Election manifestos rarely become best-sellers, and the publication of the Likud platform has evoked little resonance.
This has left room for the fallacy that tells us that the two major Israeli parties have been edging toward consensus. This is inaccurate. There is no democratic nation anywhere in which the contending parties are divided by as deep a gulf as that which separates the Labor and Likud platforms.
The Likud platform is a ticking bomb with a short fuse that could explode into national disaster soon after May 29.
This is because Likud leader Benjamin Netanyahu has promised three things: to put "more and more" settlements into the West Bank and Gaza, to declare the River Jordan as Israel's political boundary, and to renew Israel's responsibility for the functions conferred by the Oslo agreements on the Palestinian police. Taken together these three ideas signify the demolition of many of Israel's most cherished hopes.
To introduce new settlements into the West Bank and Gaza at this stage of the peace process would be a transparent attempt to break up any coherent intercommunication between Arab populations and to annul even the fractional degree of independence that the Palestinian nation has won. It would be the first instance in modern history of decolonization in reverse. It is inconceivable that this would result in anything less than the savage intifada that Knesset member Ze'ev "Benny" Begin has already predicted. Israel would face this dilemma as a sorely divided nation.
Not for a single day have Israelis failed to record their overwhelming support of the peace process. The bitterness of its collapse would bequeath to Israelis a poignant sense of opportunities squandered.
Another result would be the serious erosion of the Israeli-American alliance. The policies of Yitzhak Rabin and Shimon Peres in creating the widest breach ever made in the hermetic wall of Arab and Moslem hostility have overshadowed another of their achievements: They have been the architects of an alliance with a superpower the likes of which Jewish history, in its long saga of travail, has never known.
The settlement issue has always been the tormenting nerve of the American-Israeli relationship. No American statesman and very few American citizens have ever liberated themselves from the notion expressed by President Truman's historic gesture in recognizing Israeli sovereignty in a part, not the whole, of Eretz Yisrael.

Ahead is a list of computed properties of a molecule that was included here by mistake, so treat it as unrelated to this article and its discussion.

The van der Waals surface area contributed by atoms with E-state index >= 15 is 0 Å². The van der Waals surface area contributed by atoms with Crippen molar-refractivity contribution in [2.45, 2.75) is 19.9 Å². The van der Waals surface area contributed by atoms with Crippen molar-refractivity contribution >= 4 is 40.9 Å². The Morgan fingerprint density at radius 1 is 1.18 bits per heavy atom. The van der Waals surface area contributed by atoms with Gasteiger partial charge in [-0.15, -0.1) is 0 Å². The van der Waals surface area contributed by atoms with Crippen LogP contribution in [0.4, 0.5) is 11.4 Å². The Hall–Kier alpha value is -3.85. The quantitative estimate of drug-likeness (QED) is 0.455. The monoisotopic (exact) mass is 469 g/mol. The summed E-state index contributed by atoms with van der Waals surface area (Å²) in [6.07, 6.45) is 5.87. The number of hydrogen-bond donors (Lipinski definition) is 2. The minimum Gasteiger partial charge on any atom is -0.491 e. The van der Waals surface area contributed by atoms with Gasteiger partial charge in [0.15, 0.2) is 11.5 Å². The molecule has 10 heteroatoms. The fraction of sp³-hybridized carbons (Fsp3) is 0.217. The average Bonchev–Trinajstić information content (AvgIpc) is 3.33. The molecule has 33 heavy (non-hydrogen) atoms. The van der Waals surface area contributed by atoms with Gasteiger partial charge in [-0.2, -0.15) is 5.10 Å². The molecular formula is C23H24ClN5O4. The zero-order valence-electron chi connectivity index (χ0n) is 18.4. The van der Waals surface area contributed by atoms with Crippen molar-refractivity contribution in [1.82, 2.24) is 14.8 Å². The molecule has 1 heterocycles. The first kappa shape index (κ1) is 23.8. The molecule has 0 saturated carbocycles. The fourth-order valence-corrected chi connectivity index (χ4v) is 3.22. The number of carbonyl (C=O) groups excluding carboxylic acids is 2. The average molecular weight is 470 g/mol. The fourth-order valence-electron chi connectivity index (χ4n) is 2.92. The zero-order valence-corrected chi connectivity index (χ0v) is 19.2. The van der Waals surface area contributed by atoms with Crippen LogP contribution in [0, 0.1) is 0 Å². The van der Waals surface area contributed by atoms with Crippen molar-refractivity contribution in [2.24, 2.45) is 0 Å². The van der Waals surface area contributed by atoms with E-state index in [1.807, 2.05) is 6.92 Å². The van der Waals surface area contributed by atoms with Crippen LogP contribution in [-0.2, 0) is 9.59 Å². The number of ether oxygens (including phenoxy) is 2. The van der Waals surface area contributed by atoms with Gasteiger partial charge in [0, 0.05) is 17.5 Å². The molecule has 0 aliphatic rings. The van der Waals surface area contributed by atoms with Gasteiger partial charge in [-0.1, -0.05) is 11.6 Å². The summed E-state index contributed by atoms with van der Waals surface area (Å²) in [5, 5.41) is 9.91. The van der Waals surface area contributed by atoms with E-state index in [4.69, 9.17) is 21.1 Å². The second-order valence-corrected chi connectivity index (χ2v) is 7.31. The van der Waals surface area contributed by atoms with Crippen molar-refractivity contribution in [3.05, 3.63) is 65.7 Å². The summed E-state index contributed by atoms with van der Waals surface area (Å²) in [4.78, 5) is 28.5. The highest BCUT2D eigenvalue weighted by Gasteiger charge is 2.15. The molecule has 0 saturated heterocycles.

When I presented my credentials to Truman in 1950, he said with typical simplicity: "Your people succeeded because your leaders asked for something that was practical and your opponents did not." By "your leaders," he meant Chaim Weizmann and David Ben-Gurion, and by "something practical," he meant partition.
An undivided, totally Jewish Israel has never been anything but an unrealizable dream. The idea that Israel can now return to police the territories from which an Israeli government (under Menachem Begin) decreed the "withdrawal of the Israeli military and civil administration" carries eccentricity to unacceptable limits. As the immortal Sam Goldwyn once said: "Anyone who goes to consult a psychiatrist should have his head examined."
The record of the Palestinian Authority in preventing and punishing terrorism has been less than satisfactory, but the terrorist tragedies of the coastal road, Lod airport, Ma'alot, the Olympic Games murders and many others occurred when our own forces were controlling security in the territories. In those dark days there were no demonstrations against the Israeli government of the day. There was a spirit of national solidarity.
Nor is it only the United States and the Palestinians that would be affronted by a new Israeli government seeking to block any space for Palestinian freedom. Egypt, Jordan, the Palestinian Authority, Morocco, Mauritania, Tunisia, Oman, Qatar, other Arab states in North Africa and the Gulf, and Turkey would be unable to maintain or strengthen relations with an Israel that would hold the Palestinian population in sullen and permanent tutelage.
The Likud leadership appears to believe that the Palestinians can and should be denied two things: equal citizenship in Israel and a chance to separate into a jurisdiction of their own. But if both of these outlets are blocked as they are in the Likud platform, the only Palestinian recourse is more likely to be despairing than peaceful.
Between the two candidates for the premiership, what strikes the eye is the contrast of resumes. Peres once compensated for America's defection by producing French aircraft, founded Israel's military industry, built Israel's nuclear deterrent and, as finance minister, astronomically reduced Israel's galloping inflation.
It would require a strong imagination to envisage a less experienced and resourceful rival carrying out such missions. The possibility that a Likud leadership could ignore its own platform is much reduced by the strong presence of determined zealots near the top of the Likud list.
The writer is a former Israeli foreign minister. This piece first appeared in The Jerusalem Post.